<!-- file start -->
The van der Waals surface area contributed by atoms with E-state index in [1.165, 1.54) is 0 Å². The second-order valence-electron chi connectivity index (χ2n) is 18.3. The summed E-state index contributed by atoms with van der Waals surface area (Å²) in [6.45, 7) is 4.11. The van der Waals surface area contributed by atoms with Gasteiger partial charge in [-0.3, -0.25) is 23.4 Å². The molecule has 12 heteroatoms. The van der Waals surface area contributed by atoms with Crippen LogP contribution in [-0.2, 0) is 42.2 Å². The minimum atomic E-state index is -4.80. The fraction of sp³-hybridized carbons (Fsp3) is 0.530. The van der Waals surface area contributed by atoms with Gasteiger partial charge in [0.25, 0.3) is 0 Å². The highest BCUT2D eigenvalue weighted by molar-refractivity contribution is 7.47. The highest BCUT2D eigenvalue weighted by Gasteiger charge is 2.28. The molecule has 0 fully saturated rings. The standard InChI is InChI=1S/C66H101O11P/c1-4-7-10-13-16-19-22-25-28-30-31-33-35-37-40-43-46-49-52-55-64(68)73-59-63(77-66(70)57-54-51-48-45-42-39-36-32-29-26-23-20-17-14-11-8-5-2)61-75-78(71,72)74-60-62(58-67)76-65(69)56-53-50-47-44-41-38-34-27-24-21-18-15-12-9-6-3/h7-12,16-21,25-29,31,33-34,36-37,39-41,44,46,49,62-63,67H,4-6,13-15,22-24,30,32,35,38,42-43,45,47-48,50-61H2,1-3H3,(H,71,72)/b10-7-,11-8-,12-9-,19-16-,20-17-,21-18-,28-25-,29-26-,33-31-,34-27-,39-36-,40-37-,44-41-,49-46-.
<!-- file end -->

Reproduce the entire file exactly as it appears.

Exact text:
The van der Waals surface area contributed by atoms with E-state index in [1.165, 1.54) is 0 Å². The second-order valence-electron chi connectivity index (χ2n) is 18.3. The summed E-state index contributed by atoms with van der Waals surface area (Å²) in [6.45, 7) is 4.11. The van der Waals surface area contributed by atoms with Gasteiger partial charge in [-0.3, -0.25) is 23.4 Å². The molecule has 12 heteroatoms. The van der Waals surface area contributed by atoms with Crippen LogP contribution in [-0.2, 0) is 42.2 Å². The minimum atomic E-state index is -4.80. The fraction of sp³-hybridized carbons (Fsp3) is 0.530. The van der Waals surface area contributed by atoms with Gasteiger partial charge in [0.25, 0.3) is 0 Å². The highest BCUT2D eigenvalue weighted by molar-refractivity contribution is 7.47. The highest BCUT2D eigenvalue weighted by Gasteiger charge is 2.28. The molecule has 0 fully saturated rings. The standard InChI is InChI=1S/C66H101O11P/c1-4-7-10-13-16-19-22-25-28-30-31-33-35-37-40-43-46-49-52-55-64(68)73-59-63(77-66(70)57-54-51-48-45-42-39-36-32-29-26-23-20-17-14-11-8-5-2)61-75-78(71,72)74-60-62(58-67)76-65(69)56-53-50-47-44-41-38-34-27-24-21-18-15-12-9-6-3/h7-12,16-21,25-29,31,33-34,36-37,39-41,44,46,49,62-63,67H,4-6,13-15,22-24,30,32,35,38,42-43,45,47-48,50-61H2,1-3H3,(H,71,72)/b10-7-,11-8-,12-9-,19-16-,20-17-,21-18-,28-25-,29-26-,33-31-,34-27-,39-36-,40-37-,44-41-,49-46-.